You’ve been monitoring online sentiment, you’ve even started responding to negative content, but there’s still some lingering items on the search engine results page (SERP) that you’d rather not have your users see.
Remove Negative Webpages From Your SERP
It’s unlikely you will be able to completely remove a negative webpage which shows up when someone searches for your brand. The best you can do is push it down far enough that your users won’t see it on the first few pages.
There are a few ways to push those bad results down in the SERP. I’m going to share with you my favourite strategies for cleaning up your reputation.
Encourage More Reviews
This is so simple, but I hardly ever see anyone do it. I know a doctor that passes out a little thank you card to all his patients with instructions on how to leave a review on 4 different review sites. This is a great way to encourage people to leave a review.
You could also leave a message on a receipt asking for a review. An even better way would be asking for a review in an email receipt or follow-up and adding a link to the review site.
These tactics all work. People don’t mind leaving a review if they liked their service and you make it easy for them.
The Most Effective Way To Get Reviews
This method makes it as easy as possible for the customer to leave you a review:
- Build a “Leave a Review” page on your website with links to various review sites that your customers use (Google Places, Angie’s List, Yelp, etc.)
- On paper & email receipts add a request for a review and link to the new review webpage
- If you have a physical location ask people for a review and show the link on the receipt at the end of each transaction
- If possible send an automated followup email a few days after a transaction asking how they like the product and if they’d write a quick review
This may seem like you’re bothering your customers a lot, but if you do it with tact it will be non-obtrusive and you’ll soon be swimming in positive reviews.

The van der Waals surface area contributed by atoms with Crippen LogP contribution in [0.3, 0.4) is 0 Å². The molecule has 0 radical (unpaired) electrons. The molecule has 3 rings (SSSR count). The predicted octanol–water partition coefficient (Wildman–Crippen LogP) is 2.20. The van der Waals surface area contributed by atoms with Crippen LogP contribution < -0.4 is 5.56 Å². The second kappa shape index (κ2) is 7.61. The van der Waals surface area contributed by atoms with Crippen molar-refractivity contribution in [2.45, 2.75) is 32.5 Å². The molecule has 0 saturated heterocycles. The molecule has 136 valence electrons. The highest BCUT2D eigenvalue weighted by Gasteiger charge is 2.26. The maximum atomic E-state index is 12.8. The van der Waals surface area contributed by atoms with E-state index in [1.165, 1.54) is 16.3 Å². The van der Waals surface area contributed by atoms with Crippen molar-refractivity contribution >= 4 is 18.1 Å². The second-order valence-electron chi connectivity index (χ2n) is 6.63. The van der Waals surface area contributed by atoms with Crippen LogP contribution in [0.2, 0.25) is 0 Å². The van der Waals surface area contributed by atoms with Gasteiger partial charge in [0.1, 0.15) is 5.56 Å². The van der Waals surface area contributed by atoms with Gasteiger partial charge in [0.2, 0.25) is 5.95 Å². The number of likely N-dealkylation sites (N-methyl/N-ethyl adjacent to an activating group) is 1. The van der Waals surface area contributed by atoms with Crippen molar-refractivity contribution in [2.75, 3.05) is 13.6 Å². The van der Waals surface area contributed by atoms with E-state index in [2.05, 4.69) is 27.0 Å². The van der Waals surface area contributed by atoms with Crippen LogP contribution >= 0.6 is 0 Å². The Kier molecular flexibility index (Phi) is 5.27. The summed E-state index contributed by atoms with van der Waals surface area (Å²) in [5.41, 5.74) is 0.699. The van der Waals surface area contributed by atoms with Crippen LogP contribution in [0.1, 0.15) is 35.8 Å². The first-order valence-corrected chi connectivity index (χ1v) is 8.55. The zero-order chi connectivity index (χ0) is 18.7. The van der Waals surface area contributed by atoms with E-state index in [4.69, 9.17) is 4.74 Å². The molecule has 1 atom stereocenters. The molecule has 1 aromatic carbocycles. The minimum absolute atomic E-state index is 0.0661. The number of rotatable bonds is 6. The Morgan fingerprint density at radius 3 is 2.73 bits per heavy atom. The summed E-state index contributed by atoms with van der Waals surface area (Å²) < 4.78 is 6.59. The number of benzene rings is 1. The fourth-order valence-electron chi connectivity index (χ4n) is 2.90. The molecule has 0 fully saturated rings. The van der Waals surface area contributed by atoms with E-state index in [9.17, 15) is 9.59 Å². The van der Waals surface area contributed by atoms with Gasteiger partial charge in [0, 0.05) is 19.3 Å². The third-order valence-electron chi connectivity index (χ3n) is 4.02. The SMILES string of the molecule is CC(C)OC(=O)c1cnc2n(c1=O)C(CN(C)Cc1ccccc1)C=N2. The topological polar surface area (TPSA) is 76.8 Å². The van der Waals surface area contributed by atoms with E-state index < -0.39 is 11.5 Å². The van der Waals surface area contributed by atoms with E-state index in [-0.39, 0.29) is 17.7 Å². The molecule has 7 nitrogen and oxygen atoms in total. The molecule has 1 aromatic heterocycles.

Don’t ask your customers to write a review for each site. That’s crossing into review spam territory and your hard work could eventually be lost.
If you had a particularly bad review on a certain site, you could temporarily remove the links to some of the other review sites so your customers will be forced to write reviews on your chosen site. This way the negative review will be pushed down faster.
Give your customers a choice though. Not everyone has a Google account and you can’t expect them to sign up just to leave a review on Google Places.
Pushing Negative Websites Down
If a webpage just won’t leave your SERP then you’ll need to create new content which will hopefully outrank it. This is where you can use Google’s recent “Freshness” algorithm update to your advantage. One thing you can do is put out a simple press release to news sites. You should actually already have a generic press release or two set aside just for this purpose.
If a search for “blue widgets” yields a website complaining about your blue widgets then you should create a new page which will outrank the negative page by writing about the same content…but better. Let’s say the title of the offending website is “blue widgets suck” with a list of complaints. A good page to create could be “Why blue widgets don’t suck”, with counterpoints to the content on the negative page.
If your blue widgets do suck you should probably fix them before your start publishing new content that states otherwise.
Now you’re armed with the basic knowledge of online reputation management and even a few advanced strategies.
Remember: Don’t let reputation management get in the way of running your business. Reputation management is only a small aspect of business. If you have a good product and treat your customers with respect then hopefully you won’t have too much to worry about.
5 Tips For Responding To Negative Customer Reviews Online – Fantastic article with points not mentioned here
Mike Blumenthal – Expert in Local SEO & reputation management for the SMB
Outspoken Media – Reputation management experts